It’s been a stressful month to be a Cubs fan. There have been a host of injuries. There have been struggles at the plate. There was that painful series sweep by the Reds. Oh, and the Cubs have played seven series. They won five of them, split one and lost one. That amounts to a 14-12 record. Going back further, we can look at how all of the teams in the National League are doing over their last 30 games. The NL Leader over that time is the Arizona Diamondbacks at 21-9. The Los Angeles Dodgers, who have lost four of seven to the Cubs over that time, are 20-10. The Cubs are third at 17-13 (tied with the Giants). The Brewers are just behind that at 16-14.
So much of life happens so fast that we get used to making decisions and evaluations on the fly. Baseball does not lend itself well to that kind of analysis. In Major League Baseball, you have a mixed bag of goals. First and foremost, you are trying to win enough games to get yourself into the post season. Along the way you are trying to do that while staying healthy, developing talent and trying to get as much information about how players might perform in crucial situations should they be called upon in October or even November. You are trying to determine what bag of options is most likely to give you a trick or two up your sleeve when the time comes as well as a backup plan or two if something goes wrong in the post season.
Tyler Chatwood’s control, Kyle Hendricks‘ home run problems, a handful of bullpen collapses, Kris Bryant’s power outage, etc. may not matter come October. Will they be current issues then? Chatwood won’t see the field in October if he is still walking almost a batter an inning. Hendricks won’t see a whole lot of it if his general mix of results still leans heavily towards walks and home runs. The bullpen won’t include half of the Iowa Cubs’ top relievers and Brian Duensing won’t see the field unless he gets his own struggles worked out.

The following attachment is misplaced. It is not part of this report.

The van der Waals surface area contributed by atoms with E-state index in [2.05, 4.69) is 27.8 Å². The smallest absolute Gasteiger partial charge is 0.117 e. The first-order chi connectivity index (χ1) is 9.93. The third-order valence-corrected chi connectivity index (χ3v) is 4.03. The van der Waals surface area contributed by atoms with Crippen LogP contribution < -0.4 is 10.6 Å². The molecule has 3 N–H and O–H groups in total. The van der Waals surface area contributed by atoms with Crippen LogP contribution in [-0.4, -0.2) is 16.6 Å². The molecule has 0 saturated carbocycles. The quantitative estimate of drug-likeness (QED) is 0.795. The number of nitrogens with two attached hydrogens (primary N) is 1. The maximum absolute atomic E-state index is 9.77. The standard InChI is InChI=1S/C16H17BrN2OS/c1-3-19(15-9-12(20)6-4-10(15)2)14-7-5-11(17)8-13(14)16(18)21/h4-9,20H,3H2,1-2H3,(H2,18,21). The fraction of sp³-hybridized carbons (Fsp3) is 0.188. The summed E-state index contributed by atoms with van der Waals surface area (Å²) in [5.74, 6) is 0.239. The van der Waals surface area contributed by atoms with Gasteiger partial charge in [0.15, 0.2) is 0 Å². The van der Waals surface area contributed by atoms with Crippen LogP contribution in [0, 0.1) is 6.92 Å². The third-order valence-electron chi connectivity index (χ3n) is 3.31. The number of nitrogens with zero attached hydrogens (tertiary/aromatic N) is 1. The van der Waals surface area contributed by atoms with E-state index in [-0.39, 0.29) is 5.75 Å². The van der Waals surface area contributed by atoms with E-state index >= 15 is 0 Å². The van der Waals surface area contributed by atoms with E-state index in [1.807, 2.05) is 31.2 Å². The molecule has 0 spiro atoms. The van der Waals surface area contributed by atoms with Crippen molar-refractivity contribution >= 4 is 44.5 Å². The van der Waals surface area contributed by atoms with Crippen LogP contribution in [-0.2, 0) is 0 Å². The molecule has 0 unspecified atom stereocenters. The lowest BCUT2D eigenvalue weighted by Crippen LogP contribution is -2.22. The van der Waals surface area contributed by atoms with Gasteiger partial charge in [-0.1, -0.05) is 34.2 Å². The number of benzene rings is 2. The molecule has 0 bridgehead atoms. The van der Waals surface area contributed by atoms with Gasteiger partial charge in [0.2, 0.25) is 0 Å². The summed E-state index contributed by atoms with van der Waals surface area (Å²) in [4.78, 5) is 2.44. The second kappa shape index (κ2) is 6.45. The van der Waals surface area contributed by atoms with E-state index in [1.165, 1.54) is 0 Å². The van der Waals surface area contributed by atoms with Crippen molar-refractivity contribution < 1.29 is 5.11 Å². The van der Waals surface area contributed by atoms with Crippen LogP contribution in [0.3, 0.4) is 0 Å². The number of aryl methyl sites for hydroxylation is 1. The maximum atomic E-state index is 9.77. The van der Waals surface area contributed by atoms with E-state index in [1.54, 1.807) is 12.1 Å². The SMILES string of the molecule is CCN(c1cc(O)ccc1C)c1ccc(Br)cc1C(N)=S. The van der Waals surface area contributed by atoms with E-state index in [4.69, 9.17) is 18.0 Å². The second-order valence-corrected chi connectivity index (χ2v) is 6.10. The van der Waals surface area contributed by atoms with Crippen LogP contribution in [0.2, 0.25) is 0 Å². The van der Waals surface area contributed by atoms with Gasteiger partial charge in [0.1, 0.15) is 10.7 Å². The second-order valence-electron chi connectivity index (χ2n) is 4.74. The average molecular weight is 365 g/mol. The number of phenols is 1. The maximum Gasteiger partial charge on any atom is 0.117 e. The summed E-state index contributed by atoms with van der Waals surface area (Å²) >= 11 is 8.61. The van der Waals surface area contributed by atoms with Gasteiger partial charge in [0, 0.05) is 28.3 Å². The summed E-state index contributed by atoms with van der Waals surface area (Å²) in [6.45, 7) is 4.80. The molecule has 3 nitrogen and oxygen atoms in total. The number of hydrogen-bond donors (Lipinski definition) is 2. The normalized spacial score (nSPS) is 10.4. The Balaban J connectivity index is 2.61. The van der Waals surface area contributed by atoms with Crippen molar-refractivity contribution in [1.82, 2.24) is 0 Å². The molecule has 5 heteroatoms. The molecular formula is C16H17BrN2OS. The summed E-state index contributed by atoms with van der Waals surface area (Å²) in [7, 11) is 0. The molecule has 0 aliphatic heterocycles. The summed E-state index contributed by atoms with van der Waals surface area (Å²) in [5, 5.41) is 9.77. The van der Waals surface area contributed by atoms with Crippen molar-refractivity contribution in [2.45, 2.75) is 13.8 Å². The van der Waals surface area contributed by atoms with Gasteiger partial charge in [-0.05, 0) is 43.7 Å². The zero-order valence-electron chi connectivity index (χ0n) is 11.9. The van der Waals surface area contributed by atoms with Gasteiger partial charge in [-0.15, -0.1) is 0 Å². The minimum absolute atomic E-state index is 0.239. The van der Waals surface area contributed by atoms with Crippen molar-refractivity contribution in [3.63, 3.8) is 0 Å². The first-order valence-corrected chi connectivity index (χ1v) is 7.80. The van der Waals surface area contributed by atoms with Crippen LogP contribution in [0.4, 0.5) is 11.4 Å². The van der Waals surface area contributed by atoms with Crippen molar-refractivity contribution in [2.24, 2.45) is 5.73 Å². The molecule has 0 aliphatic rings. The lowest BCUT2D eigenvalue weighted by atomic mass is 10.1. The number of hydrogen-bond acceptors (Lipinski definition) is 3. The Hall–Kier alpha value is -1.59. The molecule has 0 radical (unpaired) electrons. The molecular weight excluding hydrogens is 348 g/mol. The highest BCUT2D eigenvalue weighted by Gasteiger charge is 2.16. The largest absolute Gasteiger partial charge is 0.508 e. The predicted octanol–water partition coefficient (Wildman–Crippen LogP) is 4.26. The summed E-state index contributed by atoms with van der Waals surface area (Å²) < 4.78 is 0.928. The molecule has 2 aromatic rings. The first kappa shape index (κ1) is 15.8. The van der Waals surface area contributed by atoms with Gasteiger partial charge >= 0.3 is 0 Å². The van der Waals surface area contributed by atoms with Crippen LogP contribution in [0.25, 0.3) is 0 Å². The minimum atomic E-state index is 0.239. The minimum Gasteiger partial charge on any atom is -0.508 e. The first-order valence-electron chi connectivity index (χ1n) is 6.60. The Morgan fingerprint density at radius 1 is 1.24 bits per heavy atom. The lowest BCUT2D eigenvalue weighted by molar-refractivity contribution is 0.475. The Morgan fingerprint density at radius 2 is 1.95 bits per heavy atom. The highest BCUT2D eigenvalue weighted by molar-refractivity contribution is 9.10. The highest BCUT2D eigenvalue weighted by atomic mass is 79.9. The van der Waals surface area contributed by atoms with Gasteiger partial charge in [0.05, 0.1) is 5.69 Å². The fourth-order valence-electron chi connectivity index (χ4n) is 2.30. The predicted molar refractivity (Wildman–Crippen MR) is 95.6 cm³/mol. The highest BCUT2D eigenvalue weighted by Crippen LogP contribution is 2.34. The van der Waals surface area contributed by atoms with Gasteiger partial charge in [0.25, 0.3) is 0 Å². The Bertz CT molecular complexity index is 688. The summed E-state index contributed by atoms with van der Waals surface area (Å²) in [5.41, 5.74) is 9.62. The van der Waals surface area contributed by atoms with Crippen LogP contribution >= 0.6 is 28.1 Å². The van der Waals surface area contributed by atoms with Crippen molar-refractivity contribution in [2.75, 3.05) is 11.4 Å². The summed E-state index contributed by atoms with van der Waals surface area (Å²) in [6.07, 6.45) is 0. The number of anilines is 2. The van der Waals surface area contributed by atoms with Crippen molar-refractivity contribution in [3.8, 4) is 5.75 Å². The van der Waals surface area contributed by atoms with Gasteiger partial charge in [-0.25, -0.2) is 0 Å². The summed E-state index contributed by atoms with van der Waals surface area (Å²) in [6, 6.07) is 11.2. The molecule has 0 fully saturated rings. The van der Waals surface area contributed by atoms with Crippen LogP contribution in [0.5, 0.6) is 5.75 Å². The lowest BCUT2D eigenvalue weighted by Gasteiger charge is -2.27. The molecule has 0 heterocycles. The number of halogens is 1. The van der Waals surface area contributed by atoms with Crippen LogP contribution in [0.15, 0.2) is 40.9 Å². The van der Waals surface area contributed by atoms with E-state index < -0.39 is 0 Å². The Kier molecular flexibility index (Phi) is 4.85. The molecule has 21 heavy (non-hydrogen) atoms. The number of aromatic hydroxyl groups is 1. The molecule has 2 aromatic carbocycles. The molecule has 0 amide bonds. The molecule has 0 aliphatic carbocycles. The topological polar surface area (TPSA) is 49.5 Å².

To be fair, there is no guarantee that players like Javier Baez or Jason Heyward, who are both having their best seasons as Cubs, will continue all of the way through October. There is no guarantee that Jon Lester will still look like one of the best pitchers in baseball at that time. But, those three players with a little help from their friends are still in very good shape despite a rough stretch. Baseball will always be filled with ups and downs, twists and turns, heartbreak and euphoria. I still believe in this team. It is very strong and very deep. It has weathered all kinds of injuries to key players. Mostly because the way the team is run, most of the players are key players. Sit back relax and enjoy the ride. There will be bumps and bruises along the way, but there are likely to be about 50 more wins give or take a few.
With that, we turn our attention to yesterday’s game as we look at what WPA had to say about Heroes and Goats. As always the Heroes and Goats are determined by WPA (Win Probability Added — here’s a good explanation of how WPA works) and are not in any way subjective. Many days WPA will not tell the story of what happened, but often it can give at least a glimpse to who rose to the occasion in a high leverage moment or who didn’t get the job done in that moment. Also note, for the purposes of Heroes and Goats, we ignore the results of pitchers while they are batting and hitters while they are pitching. With that, we get to the results.
Game 79, June 28 - Cubs battle back from early hole to win 11-5 and split series (44-35)
THE THREE HEROES:
- Superhero - Jason Heyward (.197). Jason didn’t even start this game with one of the game’s best lefties on the mound. But he did get into the game in the sixth inning after a double switch. He batted for the first time in the seventh and it was a key spot in the game with runners on first and second and no outs in a tie game. He hit an RBI double to give the Cubs a 4-3 lead. He ended up with one hit in two at bats on the day and scored two runs. Jason has a .298/.340/.468 line in June.